This blogger has a letter from C.S. Lewis that is quite interesting. There is good in it, and, what I would consider not good but with an understanding nod towards the era in which he lived:
http://collegejay.blogspot.com/2008/10/lewis-on-homosexuality.html

7 comments:

  1. It makes me really very sad to read that he was a homophobic idiot. :'( That destroys my childhood now - I really thought he was a smart, nice guy regarding his stories, but this really disappoints me a lot.
    ): ): ):

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    1. It is sad, yet, many people including myself made apologies and excuses to "fit in" because we couldn't bear the judgement and condemnation of our peers. At the same time, out of CS Lewis's pain and suffering came great works of literature. Would he have written so powerfully effective stories without his suffering? Take the blessing and leave the rest I say. Thanks for writing!

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    2. Great article. Ravi Zacharias touches on this subject and provides, what I think, is best response to date on this subject.

      http://www.youtube.com/watch?v=CIw6ngIqaD0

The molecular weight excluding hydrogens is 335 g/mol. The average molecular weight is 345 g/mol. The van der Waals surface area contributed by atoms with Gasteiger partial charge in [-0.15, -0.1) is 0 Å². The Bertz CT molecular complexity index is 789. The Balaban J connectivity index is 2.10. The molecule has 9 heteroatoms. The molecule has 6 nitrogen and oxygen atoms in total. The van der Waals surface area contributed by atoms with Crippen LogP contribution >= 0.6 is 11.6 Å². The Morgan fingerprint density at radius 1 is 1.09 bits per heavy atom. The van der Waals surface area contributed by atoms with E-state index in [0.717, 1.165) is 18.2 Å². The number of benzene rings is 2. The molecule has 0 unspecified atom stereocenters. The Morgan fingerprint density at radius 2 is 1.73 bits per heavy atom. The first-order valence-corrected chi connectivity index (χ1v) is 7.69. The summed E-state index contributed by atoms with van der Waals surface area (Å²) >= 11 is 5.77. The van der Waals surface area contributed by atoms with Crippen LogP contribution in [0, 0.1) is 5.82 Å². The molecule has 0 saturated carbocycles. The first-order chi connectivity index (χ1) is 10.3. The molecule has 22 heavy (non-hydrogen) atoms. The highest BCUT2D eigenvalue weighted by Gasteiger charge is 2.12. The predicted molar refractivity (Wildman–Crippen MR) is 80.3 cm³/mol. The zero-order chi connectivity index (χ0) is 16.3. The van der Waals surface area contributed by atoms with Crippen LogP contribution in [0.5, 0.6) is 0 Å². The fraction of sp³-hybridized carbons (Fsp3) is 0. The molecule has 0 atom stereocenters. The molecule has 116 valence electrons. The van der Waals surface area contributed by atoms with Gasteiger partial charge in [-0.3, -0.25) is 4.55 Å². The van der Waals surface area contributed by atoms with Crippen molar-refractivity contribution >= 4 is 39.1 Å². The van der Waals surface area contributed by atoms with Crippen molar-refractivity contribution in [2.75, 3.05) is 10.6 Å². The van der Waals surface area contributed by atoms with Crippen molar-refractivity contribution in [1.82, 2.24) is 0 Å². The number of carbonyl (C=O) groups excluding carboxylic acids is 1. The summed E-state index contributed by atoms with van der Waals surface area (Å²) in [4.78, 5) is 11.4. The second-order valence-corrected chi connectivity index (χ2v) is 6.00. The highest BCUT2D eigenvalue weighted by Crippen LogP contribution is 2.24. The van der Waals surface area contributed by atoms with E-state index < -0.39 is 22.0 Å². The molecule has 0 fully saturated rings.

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  2. Of course he was a bigot...he was a Christian! That's what they are known for! Hate, hate and more hate!

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  3. To the above anonymous^^
    Try and break out of that chain of calling it hate. He NEVER used that term or expressed it in such a way to be categorized as hate. Many people have influences in their lives which may jump start a certain reaction. ALso, not EVERY Christian exemplifies hate. Open your eyes and mind and examine them more closely. If you can understand where other people come from you'll also do yourself a tremendous amount of good (also not to use the information against an other). If you can't bring your thoughts or beliefs to be discussed at a table peacefully then what is left? what you say.. the final product would be misunderstanding (via not willing to understand), hatred, and several other things. Discussing ones view points does not mean you must change. It should only bring a mutual respect.

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    Replies
    1. Same person here.
      Ooops negelcted the reply button :P

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    2. Well spoken. Thanks for weighing in with your point of view. Merry Christmas to you.